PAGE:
Dealing With Loneliness

Loneliness is a universal human emotion and it can be experienced by people of  different ages in many different situations. These situations require varying solutions – a child with no school friends has very different needs to a recently bereaved widower, for example.

What is similar, however, is the devastation that loneliness can cause. People who are lonely can feel unloved – and this can have a very damaging effect on self-esteem and quality of life.

Loneliness isn’t the same as being alone of course. Being lonely is a negative emotion, overwhelming and draining; choosing solitude on the other hand, can be restorative and calming. Perhaps the difference is in knowing that people genuinely care. When you know this, you can choose to take some alone time – it’s a free choice, made in the knowledge that you have options. When you’re lonely and feel unloved, you feel that there are no options at all. That feeling can be devastating. As human beings, we need meaningful contact and genuine bonds, strong relationships which make us feel that we are important to others.

An article by Psychology Today identifies 7 types of loneliness:

  • New situation loneliness. This can be rectified if you are willing to pro-actively engage with new people, but it’s not always easy.
  • “I’m different” loneliness. You may feel different from others in relation to a way which is significant to you, perhaps your sexuality, your interests, your religious beliefs. Perhaps you feel that these differences are setting you apart or even that you wrongly assume that people won’t want to engage with you.
  • No sweetheart loneliness. You might have lots of friends but feel the desire for a closer, more intimate connection.
  • No pet loneliness. Animals are brilliant at providing unconditional love and affection and some people really feel the loss of not having this type of relationship.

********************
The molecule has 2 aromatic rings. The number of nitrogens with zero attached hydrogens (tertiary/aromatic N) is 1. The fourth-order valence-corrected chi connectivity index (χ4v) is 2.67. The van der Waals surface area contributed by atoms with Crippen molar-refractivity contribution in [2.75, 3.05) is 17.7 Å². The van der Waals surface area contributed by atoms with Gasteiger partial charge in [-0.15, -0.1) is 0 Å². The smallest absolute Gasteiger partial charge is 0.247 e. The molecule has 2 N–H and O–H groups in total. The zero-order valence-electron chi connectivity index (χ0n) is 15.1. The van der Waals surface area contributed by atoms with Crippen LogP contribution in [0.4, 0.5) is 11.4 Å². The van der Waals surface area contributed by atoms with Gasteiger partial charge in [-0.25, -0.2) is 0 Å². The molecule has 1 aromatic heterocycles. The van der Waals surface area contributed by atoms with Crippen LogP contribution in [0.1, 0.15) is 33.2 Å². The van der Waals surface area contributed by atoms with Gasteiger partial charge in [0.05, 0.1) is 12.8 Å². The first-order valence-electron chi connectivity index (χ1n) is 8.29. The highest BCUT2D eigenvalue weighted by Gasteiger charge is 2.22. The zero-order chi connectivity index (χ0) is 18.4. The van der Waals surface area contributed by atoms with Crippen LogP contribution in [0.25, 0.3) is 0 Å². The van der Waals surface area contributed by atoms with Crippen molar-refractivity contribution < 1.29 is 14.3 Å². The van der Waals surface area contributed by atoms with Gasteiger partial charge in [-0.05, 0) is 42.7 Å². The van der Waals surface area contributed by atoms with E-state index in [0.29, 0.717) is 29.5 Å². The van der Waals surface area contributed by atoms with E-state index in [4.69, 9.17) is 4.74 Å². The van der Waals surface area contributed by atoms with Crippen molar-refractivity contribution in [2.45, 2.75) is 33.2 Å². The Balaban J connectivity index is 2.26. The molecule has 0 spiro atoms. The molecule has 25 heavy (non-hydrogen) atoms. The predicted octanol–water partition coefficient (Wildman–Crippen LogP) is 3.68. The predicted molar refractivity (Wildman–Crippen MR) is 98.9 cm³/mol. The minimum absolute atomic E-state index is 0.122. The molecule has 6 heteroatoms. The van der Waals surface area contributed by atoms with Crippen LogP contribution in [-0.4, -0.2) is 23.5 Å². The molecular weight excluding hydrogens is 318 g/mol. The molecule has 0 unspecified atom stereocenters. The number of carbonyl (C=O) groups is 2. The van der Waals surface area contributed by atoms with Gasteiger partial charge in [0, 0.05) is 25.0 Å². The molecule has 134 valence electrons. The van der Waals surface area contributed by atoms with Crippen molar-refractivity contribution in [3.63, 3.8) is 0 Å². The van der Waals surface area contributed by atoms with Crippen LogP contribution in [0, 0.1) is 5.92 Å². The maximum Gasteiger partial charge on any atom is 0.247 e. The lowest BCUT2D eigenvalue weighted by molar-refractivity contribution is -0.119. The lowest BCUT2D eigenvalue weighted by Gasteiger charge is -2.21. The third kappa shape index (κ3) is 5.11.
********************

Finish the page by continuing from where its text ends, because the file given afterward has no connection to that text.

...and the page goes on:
• No time for me loneliness. Perhaps you feel that, although you have lots of acquaintances, none of them want to make the leap to becoming firmer friends. Maybe your current friends have moved into a different life phase to you, whereby the dynamics of your friendship have changed.
  • Untrustworthy friends loneliness. In this situation, you have ‘friends’ but don’t really trust them or feel that they are really there for you.
  • Quiet-presence loneliness. True friends don’t need conversation – feeling comfortable means that you can sit comfortably without having to say a word.

Whichever situation you identify with, and there are lots of variations within each category, loneliness is undoubtedly a major issue for many people. Social media is a double-edged sword here. While for many young people in particular, for example, it can provide friendship and support, it can also mean that face to face friendship is limited.

What can we do about loneliness?

  • Firstly, we need to acknowledge that friendship is a two-way street. If you are new to an area, for example, be pro-active in offering the hand of friendship to others. To attract friendship, you need to be a good friend yourself.
  • It sounds obvious, but go out of your way to make those connections. Join a Book Group, a keep fit class or ask a colleague to go for a coffee or lunch. It’s not easy to be the one to make the first move but other people are probably just as shy as you are – don’t assume otherwise.
  • Take care of your physical needs. Sleep well, eat well, nurture yourself – in effect, be a good friend to yourself. All of these things keep you physically and mentally healthy and boost your sense of self-worth. In turn, they ensure that you are open to friendship when it comes along – because you are worth it and that shines out of you!
  • Work on becoming more self-aware. Acknowledge that you are missing certain things in your life and work out what your part is in alleviating that. If you are missing a pet, for example, then that can be relatively easy to sort out. If, however, your living arrangements prevent you from doing that, explore the idea of pet sitting or walking dogs for others.

Lastly, be open and honest – don’t be lonely because you are too embarrassed to admit it.